LA JOLLA, Calif. -- From the middle of the second fairway at Torrey Pines South, Gary Wolstenholme (right) was half a football field behind the balls driven by two of the United Kingdom's new generation, Paul Casey and Nick Dougherty. The young bombers hit 3-woods to the top of the crest of the fairway. Wolstenholme, a 47-year-old career amateur and U.S. Open first-alternate who had been waiting at the course since Sunday, hit a driver that died in the wind.
Wolstenholme, a five-time Walker Cupper, has the distinction of being the last player in history to beat Tiger Woods in match play (in the 1995 match at Royal Porthcawl). He also took Casey down to the last hole before succumbing in the English Amateur at Royal Lytham. "We played together on the '99 team that won at Nairn," Casey said, now at the green. "He was an old man then, but he's got a big heart."
Wolstenholme will need that big heart to take on the 15,000-plus yards he will face for the first 36 holes of the 108th United States Open. The Surrey, England, native's three-day wait was rewarded Wednesday afternoon when Sean O'Hair, the young American, pulled a chest muscle and withdrew. If the length of Torrey Pines doesn't get Wolstenholme this week, humble means will.
Unemployed, living with his mother in the town of Barrow-in-Furness in the northwest corner of England, Wolstenholme -- the first alternate out of the European qualifier two weeks ago at Walton Heat -- scraped together enough for the coach ticket from London, not knowing if it was a going to be a wasted trip or a chance to play in his first U.S. Open. "You have to be pragmatic about these things," he said after spending his first three nights in San Diego. "If I didn't bogey two of the last four holes at Walton Heath, I wouldn't have been in the position I was in."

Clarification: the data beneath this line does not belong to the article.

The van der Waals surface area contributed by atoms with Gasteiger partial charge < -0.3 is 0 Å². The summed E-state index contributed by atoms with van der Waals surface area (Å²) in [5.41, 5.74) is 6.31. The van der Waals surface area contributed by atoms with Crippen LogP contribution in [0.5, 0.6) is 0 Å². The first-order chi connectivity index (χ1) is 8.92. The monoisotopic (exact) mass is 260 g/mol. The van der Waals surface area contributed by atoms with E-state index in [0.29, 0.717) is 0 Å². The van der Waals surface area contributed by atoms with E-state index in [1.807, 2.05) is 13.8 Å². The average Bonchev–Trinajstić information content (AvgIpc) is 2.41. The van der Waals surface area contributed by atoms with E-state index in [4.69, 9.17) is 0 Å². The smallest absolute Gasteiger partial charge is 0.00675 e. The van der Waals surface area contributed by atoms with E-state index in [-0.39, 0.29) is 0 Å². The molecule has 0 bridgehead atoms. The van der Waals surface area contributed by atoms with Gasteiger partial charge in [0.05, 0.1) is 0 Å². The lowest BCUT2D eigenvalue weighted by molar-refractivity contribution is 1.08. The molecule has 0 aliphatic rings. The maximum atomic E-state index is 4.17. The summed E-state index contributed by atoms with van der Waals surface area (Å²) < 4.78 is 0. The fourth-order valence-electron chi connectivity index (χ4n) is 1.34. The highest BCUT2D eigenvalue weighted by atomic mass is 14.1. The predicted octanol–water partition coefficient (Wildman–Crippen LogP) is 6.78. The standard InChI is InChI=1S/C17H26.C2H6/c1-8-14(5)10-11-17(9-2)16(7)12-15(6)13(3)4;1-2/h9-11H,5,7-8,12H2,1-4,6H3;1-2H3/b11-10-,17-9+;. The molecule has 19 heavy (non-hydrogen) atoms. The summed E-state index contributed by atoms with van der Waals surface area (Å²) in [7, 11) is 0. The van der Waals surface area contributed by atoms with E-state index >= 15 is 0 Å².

The two-time British Amateur champion flew almost 6,000 miles on a literal wing and prayer that someone would drop out. He spent $1,200 on the plane flight, $100 a night at a Comfort Inn he found 30 minutes north of the Open venue, and $110 in cab rides. He saved a few dollars by eating sandwiches in the player hospitality tent, and the USGA let him use the range, the short-game area, the practice putting green but not the golf course. Wolstenholme was at Torrey Pines every night until 7 p.m. but had to wait until mid-afternoon on Wednesday to get the news from the USGA's Danny Cink that he was in the Open. "He's Father Christmas as far as I'm concerned," Wolstenholme said of Cink.
Wolstenholme starts on the 10th tee Thursday afternoon with Richard Sterne of South Africa and Hunter Mahan, who he played against in the 2003 Walker Cup. His caddie is Andrew Cotter, a broadcaster from the BBC. The USGA did finally give him a courtesy car, a Lexus that is standard issue for all of the Open contestants. It saves him on cab fare.
-- Tim Rosaforte
(Photo: Scott Halleran/Getty Images)**